In July the Joint Commission on Accreditation of Healthcare Organizations (JCAHO) asked organizations to volunteer to test a set of core performance measures for hospital-based, inpatient psychiatric services in 2007. With this move, the behavioral healthcare field is positioned to begin large-scale benchmarking on par with efforts under way in other medical specialties.
Ensuring quality care for individuals with psychiatric and addictive conditions is the underpinning of this psychiatric core measures initiative, which has united diverse stakeholders in a strong collaboration.
The project evolved from a partnership that began in 2002 between the National Association of Psychiatric Health Systems (NAPHS), the National Association of State Mental Health Program Directors (NASMHPD), and the NASMHPD Research Institute (NRI, Inc.). The three organizations did preliminary work as proof of the concept that measures could be identified that would be generalizable across different types of programs. This collaboration demonstrated that not only was there common ground within the public and private sectors, but that there was also a strong commitment to moving forward with benchmarking on par with general medicine. The public/private partnership—along with the American Psychiatric Association—approached JCAHO about a better way to address quality issues in behavioral health.
In 2004, JCAHO teamed with the partnership to begin to identify a core measure set for inpatient psychiatric services. While the initial core measures are focused on inpatient hospital care (table), the entire process has been designed with the expectation that many of the concepts ultimately may be useful to other levels of care.
The science of behavioral health is as strong as other parts of medicine. The process used in psychiatric core measure development has been parallel to that used to develop core measures for heart failure and other conditions, and it has been every bit as rigorous. All JCAHO core measures:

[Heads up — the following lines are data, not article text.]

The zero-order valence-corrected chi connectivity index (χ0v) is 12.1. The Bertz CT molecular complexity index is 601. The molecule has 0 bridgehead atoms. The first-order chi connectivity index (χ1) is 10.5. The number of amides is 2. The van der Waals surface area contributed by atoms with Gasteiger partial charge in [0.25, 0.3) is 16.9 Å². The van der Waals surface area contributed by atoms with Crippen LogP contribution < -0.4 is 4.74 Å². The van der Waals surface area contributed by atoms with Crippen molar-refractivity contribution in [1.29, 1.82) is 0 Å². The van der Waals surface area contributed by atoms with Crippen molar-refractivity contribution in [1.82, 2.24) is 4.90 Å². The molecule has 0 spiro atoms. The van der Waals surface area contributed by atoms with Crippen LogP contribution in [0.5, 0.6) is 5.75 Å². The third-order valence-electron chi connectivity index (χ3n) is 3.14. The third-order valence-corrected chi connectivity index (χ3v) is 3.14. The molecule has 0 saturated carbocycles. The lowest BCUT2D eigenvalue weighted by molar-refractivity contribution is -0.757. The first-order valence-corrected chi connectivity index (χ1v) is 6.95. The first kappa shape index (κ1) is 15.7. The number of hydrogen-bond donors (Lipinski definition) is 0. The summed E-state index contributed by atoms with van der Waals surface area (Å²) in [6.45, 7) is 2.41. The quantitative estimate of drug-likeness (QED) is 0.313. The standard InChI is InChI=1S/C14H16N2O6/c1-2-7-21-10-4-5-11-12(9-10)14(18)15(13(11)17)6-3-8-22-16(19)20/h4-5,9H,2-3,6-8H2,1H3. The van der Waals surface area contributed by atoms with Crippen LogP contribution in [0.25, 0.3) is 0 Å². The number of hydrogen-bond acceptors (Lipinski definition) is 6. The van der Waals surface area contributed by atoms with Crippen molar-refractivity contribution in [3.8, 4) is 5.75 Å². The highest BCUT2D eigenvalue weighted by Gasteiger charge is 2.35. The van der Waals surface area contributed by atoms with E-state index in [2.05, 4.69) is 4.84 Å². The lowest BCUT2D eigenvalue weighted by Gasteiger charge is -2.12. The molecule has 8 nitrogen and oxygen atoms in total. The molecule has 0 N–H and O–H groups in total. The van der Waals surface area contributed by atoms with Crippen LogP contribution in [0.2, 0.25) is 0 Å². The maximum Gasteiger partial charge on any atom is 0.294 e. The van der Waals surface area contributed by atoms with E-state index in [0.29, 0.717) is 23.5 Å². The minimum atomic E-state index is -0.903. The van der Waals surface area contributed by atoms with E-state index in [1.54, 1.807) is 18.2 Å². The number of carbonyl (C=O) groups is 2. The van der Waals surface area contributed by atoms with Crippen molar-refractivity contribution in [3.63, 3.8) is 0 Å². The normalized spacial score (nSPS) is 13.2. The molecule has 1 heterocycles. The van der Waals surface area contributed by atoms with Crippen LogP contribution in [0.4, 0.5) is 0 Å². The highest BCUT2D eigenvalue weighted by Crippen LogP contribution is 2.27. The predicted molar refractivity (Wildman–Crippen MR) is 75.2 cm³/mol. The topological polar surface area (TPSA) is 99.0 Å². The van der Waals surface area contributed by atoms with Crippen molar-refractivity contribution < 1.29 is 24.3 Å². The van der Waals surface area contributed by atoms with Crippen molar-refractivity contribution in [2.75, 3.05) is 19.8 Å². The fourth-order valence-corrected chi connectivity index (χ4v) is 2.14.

target improvement in the health of populations;
can be defined and specified precisely;
are reliable, valid, and interpretable;
can be risk-adjusted or stratified;
can be useful in accreditation;
involve a reasonable, assessable data-collection process;
examine data under providers’ control; and
use publicly available measures.
Stakeholders share a common vision of the power of data to improve care. The process for identifying the psychiatric core measures began with input from 24 diverse stakeholder organizations, including those representing consumers, families, researchers, public- and private-sector providers, and others. A Technical Advisory Panel (TAP), chaired by Frank Ghinassi, PhD, of the Western Psychiatric Institute and Clinic, was formed to oversee the project. The TAP's breadth and range have been important to an open and honest dialogue. There has been consistency between the input of the original stakeholders’ meeting and the TAP's subsequent work. The final measures proposed for testing in 2007—drawn from an analysis of some 900 potential measures—represent the initial work of this stakeholder panel. Listening to diverse interests in the behavioral health field led to identification of measures important to improving the quality of care, including the use of psychotropic medications, screening for trauma, and use of restraints/seclusion.
For the first time, inpatient psychiatric hospitals will have data comparable across the public and private sectors. Up to this point, there has been a great deal of data collection under way—an important first step—but with little or no ability to compare data across systems. While there was interest in many of the same measures, common definitions widely supported by diverse stakeholders were lacking, thereby limiting the ability to use data to influence practice.
The time is right. There has been tremendous enthusiasm for fast-tracking this project by the TAP overseeing the project, providers, consumers, and ORYX vendors who will embed these measures into their products (JCAHO's ORYX initiative integrates outcomes and other performance measurement data into the accreditation process).